I was ironing clothes when Shawn came down to the basement and flicked a neon green cardstock mailer on the table.
“To Nurse Kimberly. Give us your money. Love Michigan,” he said.
“Ah shh–,” I scanned the room for little ears, “shit!”
“You forgot to renew your nurse license!”
“What? Pft. No! This is due in March! I’m good.”
What I didn’t renew was the Canadian one.
“Well they made it in a bright colour so people like you don’t forget. You’re not going to forget right?” he said as he pat the top of my greasy bed head.
*Cue Nervous Laugh*
“Nope. Not gonna. I’m on it.”
For those who don’t know, I am indeed a Registered Nurse.
*Crowd whispers to each other*
This nutter butter is actually allowed to…is actually registered…her government said she could save lives?
And I can CPR your grandma back to life in both Canada and in the State of Michigan.
Now don’t get your panties in a bunch.
1 in 5 of us have a mental illness. That means that there’s a good chance that you’ve been treated by a nurse or a doctor or a health care worker with a mental illness and they’ve probably been one of the most compassionate people to hold your hair back while you were puking.
You never would have guessed it.
I worked with a mental illness for 3 years before resigning from my job and it wasn’t because of my mental illness. It was because of my broken spine and the fact that I took my employer to court to pay for outstanding medical bills that they refused to pay for.
The only ones who knew I had bipolar disorder and anxiety disorder were my managers and the janitor who caught me crying in the dirty linen closet. He was such a sweetheart.
My son was still too young for school so it was perfect. My husband and I decided that I would stay at home, spend quality time with him, and work on being well both mentally and physically while doing the stay at home mom gig.
When my son started school, I was horribly depressed. I needed a sense of purpose and thought that going back to school to refresh my nursing knowledge would have pulled me out of my funk.
I’d be able to build confidence in myself, learn new things, meet new people, get a job, and get the heck out of the house. So on a last minute whim, I had enrolled in a six month refresher course that cost us an arm, leg and half a kidney.
Now on top of my depression, life had flipped on its head. My son did not transition well to school and he made me quite aware of that fact by frequently pointing to a picture on our nightstand and by saying, “See that picture of you? That’s when you were a good mommy. Now you’re a bad mommy by bringing me to that place.”
Kids are fun sometimes.
But my depression was more than –
On the first day of the nursing refresher course, I was so nervous that my hands shook, my armpits were sweating, and I threw up what little bits of pasta I could eat for dinner. The professor went up and down the room asking each person why they were returning to nursing and what they did before.
When it came to me I stuttered, “I injured my back at work saving a patient in Michigan.”
Then she said, “You worked in Michigan? Me too! I work for worker’s compensation!”
That was all I needed to hear.
My brain misfired.
My old employer sent her to spy on me.
I could not focus on anything other than where she stood in the room, where her eyes landed, and why at every class session, she only remembered my name.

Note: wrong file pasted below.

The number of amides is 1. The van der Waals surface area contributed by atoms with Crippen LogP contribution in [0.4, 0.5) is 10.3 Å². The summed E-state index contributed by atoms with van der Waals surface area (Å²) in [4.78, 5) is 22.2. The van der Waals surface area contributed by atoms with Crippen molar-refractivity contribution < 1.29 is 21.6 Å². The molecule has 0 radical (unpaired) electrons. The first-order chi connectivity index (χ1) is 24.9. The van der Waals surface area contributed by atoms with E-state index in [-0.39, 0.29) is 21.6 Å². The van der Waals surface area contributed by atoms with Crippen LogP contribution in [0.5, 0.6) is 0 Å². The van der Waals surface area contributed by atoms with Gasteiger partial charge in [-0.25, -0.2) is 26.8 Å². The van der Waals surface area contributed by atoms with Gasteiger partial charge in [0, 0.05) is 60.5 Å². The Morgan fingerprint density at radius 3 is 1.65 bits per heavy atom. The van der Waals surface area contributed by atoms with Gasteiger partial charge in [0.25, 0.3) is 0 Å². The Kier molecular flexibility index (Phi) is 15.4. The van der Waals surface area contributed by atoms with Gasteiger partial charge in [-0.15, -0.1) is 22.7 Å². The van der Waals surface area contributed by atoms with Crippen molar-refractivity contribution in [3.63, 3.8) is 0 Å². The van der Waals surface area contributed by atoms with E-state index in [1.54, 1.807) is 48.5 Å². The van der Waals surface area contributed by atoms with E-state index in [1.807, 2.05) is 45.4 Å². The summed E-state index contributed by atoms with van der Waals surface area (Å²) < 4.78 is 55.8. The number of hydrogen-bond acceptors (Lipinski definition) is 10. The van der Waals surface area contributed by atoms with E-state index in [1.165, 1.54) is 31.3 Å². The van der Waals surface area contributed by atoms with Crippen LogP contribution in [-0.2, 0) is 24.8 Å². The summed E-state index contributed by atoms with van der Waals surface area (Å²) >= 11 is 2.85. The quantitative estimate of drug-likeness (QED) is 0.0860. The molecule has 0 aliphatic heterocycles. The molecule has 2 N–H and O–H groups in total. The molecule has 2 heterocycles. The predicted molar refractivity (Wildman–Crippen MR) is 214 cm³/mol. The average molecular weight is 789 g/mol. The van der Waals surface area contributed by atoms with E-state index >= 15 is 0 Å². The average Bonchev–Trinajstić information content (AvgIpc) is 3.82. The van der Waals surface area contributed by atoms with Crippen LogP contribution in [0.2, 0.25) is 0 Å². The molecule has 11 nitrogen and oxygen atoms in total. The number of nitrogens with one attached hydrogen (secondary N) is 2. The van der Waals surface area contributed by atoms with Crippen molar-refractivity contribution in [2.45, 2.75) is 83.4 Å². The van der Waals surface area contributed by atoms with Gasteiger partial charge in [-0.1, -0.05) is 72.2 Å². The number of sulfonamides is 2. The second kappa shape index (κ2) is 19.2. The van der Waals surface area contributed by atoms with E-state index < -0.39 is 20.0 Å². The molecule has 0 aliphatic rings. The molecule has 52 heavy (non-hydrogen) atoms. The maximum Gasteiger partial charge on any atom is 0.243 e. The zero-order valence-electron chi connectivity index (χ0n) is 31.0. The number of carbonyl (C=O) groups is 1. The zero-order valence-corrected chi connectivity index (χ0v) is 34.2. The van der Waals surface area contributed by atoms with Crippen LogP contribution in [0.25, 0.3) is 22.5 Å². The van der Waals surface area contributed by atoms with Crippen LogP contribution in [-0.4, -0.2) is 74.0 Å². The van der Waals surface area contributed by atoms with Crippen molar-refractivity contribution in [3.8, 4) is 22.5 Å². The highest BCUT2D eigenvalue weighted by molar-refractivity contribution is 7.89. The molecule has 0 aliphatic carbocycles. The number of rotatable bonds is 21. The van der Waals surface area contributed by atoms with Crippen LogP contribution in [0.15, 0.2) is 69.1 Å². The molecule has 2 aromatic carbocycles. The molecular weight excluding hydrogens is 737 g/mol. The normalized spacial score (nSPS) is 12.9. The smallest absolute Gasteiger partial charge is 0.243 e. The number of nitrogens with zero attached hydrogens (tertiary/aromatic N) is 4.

At break times, I remained in my seat because I was afraid to run into her in the hall.
I didn’t raise my hand, didn’t shuffle my papers, didn’t cough, didn’t blink – if the mannequin challenge happened in 2012, I was the queen. I was not drawing any attention to myself.
The wild thing is, I had nothing to hide, my case was over and done with, and part of me knew that my thoughts and fears were completely irrational.
When she called me at home one day inquiring about my injury and asking if I’d be interested in working in Case Management, I decided that I could never return to class.
A few days later, I admitted myself into the hospital. I was diagnosed with psychotic depression and I was at risk to myself. I had made a plan but it wasn’t because of her…although that entire ordeal had added to the surmounting pile that was smothering me.
I have not been that severely ill since that time.
I have not gone back to school since that time either and quite frankly, when I think of going back, it makes me panic.
Actually, when we take my son to the college for swim lessons, the smell of the college hallways reminds me of that time and it turns my stomach.
I can still hold a license – it is a non-practicing license so don’t worry y’all. If I decide to ever return to working, our governing body will make sure that I return to school beforehand, but I’m not ready. I’m so not mentally ready. So not.
But I loved and still love nursing. It’s been a dream of mine ever since I was a kid.
So when I clicked “Submit Payment”, just like I do every single year, I get really bummed because I don’t use my license anymore.
Except for the people who still ask me, “What does this look like to you?”
And damn it all, I still have it.
“Oh that’s xyz. Just put abc on it. You can get it over the counter.”
But they still go to the doctor and I’ll wait until they come back and they say “You were right!”
I do however use WebMD to diagnose myself because I have anxiety. I had this funky thing going on in my eye and WebMD said it was either pinkeye or I had to amputate everything.
I’m better now.
Even got to keep my eyeball.
I could do it, go back to school. Just not right now. One day. I’m not giving up.
*Have you attempted to return to school after being off of work for a long period?